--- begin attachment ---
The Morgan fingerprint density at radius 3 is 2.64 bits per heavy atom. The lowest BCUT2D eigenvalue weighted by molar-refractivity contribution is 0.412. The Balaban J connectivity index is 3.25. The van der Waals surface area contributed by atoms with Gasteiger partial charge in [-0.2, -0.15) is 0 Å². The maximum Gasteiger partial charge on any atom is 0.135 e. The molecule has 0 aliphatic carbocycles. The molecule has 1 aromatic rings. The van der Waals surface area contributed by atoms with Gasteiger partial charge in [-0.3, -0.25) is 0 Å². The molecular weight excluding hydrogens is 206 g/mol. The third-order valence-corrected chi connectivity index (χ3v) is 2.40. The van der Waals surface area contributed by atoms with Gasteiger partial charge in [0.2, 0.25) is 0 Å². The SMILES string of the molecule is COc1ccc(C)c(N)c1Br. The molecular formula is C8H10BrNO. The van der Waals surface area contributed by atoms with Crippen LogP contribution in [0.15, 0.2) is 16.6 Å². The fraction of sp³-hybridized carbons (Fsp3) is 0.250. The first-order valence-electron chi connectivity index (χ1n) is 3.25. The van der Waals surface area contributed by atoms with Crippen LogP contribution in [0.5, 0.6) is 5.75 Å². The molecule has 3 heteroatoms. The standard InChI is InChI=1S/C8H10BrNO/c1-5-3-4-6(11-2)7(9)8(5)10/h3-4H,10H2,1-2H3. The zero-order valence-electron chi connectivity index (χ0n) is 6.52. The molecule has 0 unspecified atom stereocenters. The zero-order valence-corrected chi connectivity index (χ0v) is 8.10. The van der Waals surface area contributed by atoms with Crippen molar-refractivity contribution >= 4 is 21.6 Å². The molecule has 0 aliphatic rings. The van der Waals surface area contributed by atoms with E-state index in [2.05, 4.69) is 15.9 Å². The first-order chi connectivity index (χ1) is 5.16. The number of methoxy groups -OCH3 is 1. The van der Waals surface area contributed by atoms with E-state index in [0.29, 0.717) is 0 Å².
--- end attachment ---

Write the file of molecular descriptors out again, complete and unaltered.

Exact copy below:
The Morgan fingerprint density at radius 3 is 2.64 bits per heavy atom. The lowest BCUT2D eigenvalue weighted by molar-refractivity contribution is 0.412. The Balaban J connectivity index is 3.25. The van der Waals surface area contributed by atoms with Gasteiger partial charge in [-0.2, -0.15) is 0 Å². The maximum Gasteiger partial charge on any atom is 0.135 e. The molecule has 0 aliphatic carbocycles. The molecule has 1 aromatic rings. The van der Waals surface area contributed by atoms with Gasteiger partial charge in [-0.3, -0.25) is 0 Å². The molecular weight excluding hydrogens is 206 g/mol. The third-order valence-corrected chi connectivity index (χ3v) is 2.40. The van der Waals surface area contributed by atoms with Gasteiger partial charge in [0.2, 0.25) is 0 Å². The SMILES string of the molecule is COc1ccc(C)c(N)c1Br. The molecular formula is C8H10BrNO. The van der Waals surface area contributed by atoms with Crippen LogP contribution in [0.15, 0.2) is 16.6 Å². The fraction of sp³-hybridized carbons (Fsp3) is 0.250. The first-order valence-electron chi connectivity index (χ1n) is 3.25. The van der Waals surface area contributed by atoms with Crippen LogP contribution in [0.5, 0.6) is 5.75 Å². The molecule has 3 heteroatoms. The standard InChI is InChI=1S/C8H10BrNO/c1-5-3-4-6(11-2)7(9)8(5)10/h3-4H,10H2,1-2H3. The zero-order valence-electron chi connectivity index (χ0n) is 6.52. The molecule has 0 unspecified atom stereocenters. The zero-order valence-corrected chi connectivity index (χ0v) is 8.10. The van der Waals surface area contributed by atoms with Crippen molar-refractivity contribution >= 4 is 21.6 Å². The molecule has 0 aliphatic rings. The van der Waals surface area contributed by atoms with E-state index in [2.05, 4.69) is 15.9 Å². The first-order chi connectivity index (χ1) is 5.16. The number of methoxy groups -OCH3 is 1. The van der Waals surface area contributed by atoms with E-state index in [0.29, 0.717) is 0 Å².